World Soccer Pinball Review

It seems like maybe the creators of Jurassic Pinball and, now, World Soccer Pinball, are approaching the eShop with a little bit of creative marketing and bold strategizing to get sales. After all, both of these titles are playing on people basically doing the Google equivalency of throwing a dart and traveling someplace. Jurassic Pinball, as I stated, seemed to be counting on people interesting in the upcoming Jurassic World sequel in order to attain sales and downloads: the Zen pack, which is vastly superior, is much harder to find given that it’s both DLC and came out several months ago. Not to mention it’s much more expensive to drop ten dollars on an “addon” than to simply buy a new game. That’s the old school mentality, anyways. And, with the World Cup 2018 kicking off this week (is it seriously in Russia?), having World Soccer Pinball front and center gives people something to latch onto and root for.

The table, as you might imagine, is designed like a football pitch (or soccer field, for some of you) and is at least a bit more interesting than Jurassic Pinball in design execution. There are a few arbitrary chutes on the left and right, some hard-to-see bumper slots tucked into the upper right corner, and, most importantly, a goalie and net, smack in the middle of the top register. The goalie moves back and forth, not really putting a lot of effort into his work but still doing a decent job of keeping while you shoot fruitlessly in his direction. Nearly every mission, when activated, relies on you shooting into that singular net and getting a goal. That’s really about it. Score a goal when it’s not the mission, get a bunch of points. Score when it is a mission, get even more points. It’s that simple, but at least it’s straightforward.

Just from a personal POV, I enjoyed playing World Soccer Pinball a lot more than Jurassic. For one, it’s got a cartoony factor to it that matches the idea a lot better than Jurassic. While I’ve been spoiled by seeing what a good dinosaur table could look like on the Switch, I have yet to really see a decent soccer one. That’s not to say there isn’t one in existence: Midway’s World Cup Soccer from 1994 is, hands down, the most nostalgic machine from my childhood, with many quarters dumped into this table during laundromat visits with my grandparents. And, sadly, when I look at this machine, I see all the extra bells and whistles someone was able to add to a table ( the giant spinning soccer ball is so awesome) over two decades ago when they had to rely on responsible, tangible physics. But World Soccer Pinball works well with the light, simple approach to the game, and the objective to get it into the net is one that everyone can understand, and will draw in more players who otherwise would pass on pinball. So the marketing is solid as well.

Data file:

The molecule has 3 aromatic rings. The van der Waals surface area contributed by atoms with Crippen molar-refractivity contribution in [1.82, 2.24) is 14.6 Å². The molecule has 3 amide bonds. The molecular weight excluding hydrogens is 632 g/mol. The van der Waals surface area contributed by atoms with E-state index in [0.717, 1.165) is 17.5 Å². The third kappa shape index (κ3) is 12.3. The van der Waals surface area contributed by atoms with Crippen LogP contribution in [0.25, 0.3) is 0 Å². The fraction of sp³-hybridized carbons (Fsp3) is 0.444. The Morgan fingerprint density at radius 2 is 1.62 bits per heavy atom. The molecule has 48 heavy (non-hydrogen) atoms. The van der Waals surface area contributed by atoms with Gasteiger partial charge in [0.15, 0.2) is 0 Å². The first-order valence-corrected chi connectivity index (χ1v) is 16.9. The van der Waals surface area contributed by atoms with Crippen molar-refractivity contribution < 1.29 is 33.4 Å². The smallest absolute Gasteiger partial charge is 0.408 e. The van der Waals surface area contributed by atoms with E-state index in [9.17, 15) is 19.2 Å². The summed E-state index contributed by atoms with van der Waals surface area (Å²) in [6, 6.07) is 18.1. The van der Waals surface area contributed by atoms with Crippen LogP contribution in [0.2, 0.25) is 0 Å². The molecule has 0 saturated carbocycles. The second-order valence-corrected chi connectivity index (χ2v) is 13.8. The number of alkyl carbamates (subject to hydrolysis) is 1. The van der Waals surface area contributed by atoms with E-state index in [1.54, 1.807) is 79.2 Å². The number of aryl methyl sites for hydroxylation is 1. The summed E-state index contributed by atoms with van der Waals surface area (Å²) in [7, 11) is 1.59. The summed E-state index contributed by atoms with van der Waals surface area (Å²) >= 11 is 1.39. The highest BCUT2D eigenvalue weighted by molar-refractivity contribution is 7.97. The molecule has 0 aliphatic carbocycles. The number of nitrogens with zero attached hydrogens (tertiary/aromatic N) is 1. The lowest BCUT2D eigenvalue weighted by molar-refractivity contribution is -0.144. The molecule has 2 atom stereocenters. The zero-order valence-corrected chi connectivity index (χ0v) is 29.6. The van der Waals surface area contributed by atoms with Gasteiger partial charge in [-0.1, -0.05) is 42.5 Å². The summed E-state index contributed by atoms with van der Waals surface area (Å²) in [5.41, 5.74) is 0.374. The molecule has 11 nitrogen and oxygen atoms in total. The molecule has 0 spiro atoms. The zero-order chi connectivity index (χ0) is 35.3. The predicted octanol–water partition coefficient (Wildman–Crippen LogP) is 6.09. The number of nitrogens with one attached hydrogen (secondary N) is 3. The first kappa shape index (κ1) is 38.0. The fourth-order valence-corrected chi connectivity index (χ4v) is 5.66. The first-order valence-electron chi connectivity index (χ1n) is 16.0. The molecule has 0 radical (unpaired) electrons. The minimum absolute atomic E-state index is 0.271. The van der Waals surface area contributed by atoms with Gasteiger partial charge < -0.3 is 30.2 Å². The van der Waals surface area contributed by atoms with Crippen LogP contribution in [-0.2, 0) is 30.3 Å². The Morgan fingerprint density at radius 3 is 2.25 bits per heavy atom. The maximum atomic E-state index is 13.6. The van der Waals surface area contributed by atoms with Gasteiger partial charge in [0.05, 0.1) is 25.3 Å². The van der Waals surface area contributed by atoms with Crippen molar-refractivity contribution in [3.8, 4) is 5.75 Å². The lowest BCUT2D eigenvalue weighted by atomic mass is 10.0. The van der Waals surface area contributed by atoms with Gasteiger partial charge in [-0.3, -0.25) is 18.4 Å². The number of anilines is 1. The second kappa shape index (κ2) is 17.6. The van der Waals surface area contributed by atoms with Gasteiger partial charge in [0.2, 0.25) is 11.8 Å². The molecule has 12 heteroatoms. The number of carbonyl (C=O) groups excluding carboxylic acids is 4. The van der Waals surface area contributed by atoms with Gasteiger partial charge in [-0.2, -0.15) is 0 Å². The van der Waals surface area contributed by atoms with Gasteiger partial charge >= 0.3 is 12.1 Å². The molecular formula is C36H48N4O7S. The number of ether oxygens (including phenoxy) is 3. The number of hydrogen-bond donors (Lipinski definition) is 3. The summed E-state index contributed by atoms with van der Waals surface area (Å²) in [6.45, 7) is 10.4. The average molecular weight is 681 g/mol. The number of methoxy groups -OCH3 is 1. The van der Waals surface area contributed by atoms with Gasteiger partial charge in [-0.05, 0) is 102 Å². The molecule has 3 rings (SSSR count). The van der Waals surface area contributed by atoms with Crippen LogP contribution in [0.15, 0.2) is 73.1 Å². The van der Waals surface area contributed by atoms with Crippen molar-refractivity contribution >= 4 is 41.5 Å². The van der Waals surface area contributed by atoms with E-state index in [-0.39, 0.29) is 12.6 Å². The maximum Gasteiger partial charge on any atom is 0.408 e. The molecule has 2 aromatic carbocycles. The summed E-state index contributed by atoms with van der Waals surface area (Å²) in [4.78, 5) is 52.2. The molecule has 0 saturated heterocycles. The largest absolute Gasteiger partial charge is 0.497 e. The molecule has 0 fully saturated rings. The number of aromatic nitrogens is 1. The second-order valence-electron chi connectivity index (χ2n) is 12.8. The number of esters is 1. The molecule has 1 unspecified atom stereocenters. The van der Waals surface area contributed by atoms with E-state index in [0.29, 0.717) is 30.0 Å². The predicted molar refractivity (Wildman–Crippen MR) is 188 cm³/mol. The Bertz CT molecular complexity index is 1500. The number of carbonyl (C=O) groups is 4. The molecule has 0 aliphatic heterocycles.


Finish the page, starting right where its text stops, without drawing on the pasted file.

But once I get past the initial “Oh boy, I can shoot a goal!” mentality…that’s it. The game doesn’t have a great soundtrack or amazing details, and the graphics are really soft and subpar, like I would imagine from a pinball game on the computer in the late 90s. The replay value doesn’t come from leveling up, table adjustment or any variation of unlockable material: it’s just the drive to keep playing pinball. One could argue that’s the same thing with Stern (since only Zen has bothered to make the pinball experience cumulative on the Switch so far), but at least Stern is working with the porting of real tables, with real history, and, as a result, real designers who handcrafted them. EnjoyUp Games made a tragic mistake in this all: selling their games separately.

Sure, the initial sales of Jurassic Pinball and World Soccer Pinball might be better, because dinosaurs and pinball are vastly different, but having the two tables together in a single software entry would easily double the value of the game overall without putting people out too much. Think about it: these sell for two dollars or so in their natural habitats. Put them together, charge $3.99, and then you get two different experiences that you can toggle between, and, with that, have a much better time. To actually have to comprehend that I have this icon on my Switch for one measly table that doesn’t do a lot to call me back and play again…it just feels wasted. Like, why am I bothering to play this? Video games nowadays need to do three things: hook a player, reward a player, or at least impress the player’s friends. This isn’t addicting, this doesn’t give me a sense of satisfaction, and I doubt anyone who I used to play pinball with would be jealous of my sweet new game. It just falls flat.

I like World Soccer Pinball a little better than its sibling, but only just, and only because it taps into a primal part of me that likes to score goals. For anyone looking for a serious pinball game or anything more than a few minutes of enjoyment, you’ll be sorely disappointed. And if you didn’t play a ton of pinball in the mid 90s, you might not like this even a damn bit.

REVIEW CODE: A complimentary Nintendo Switch code was provided to Bonus Stage for this review. Please send all review code enquiries to editor@bonusstage.co.uk.

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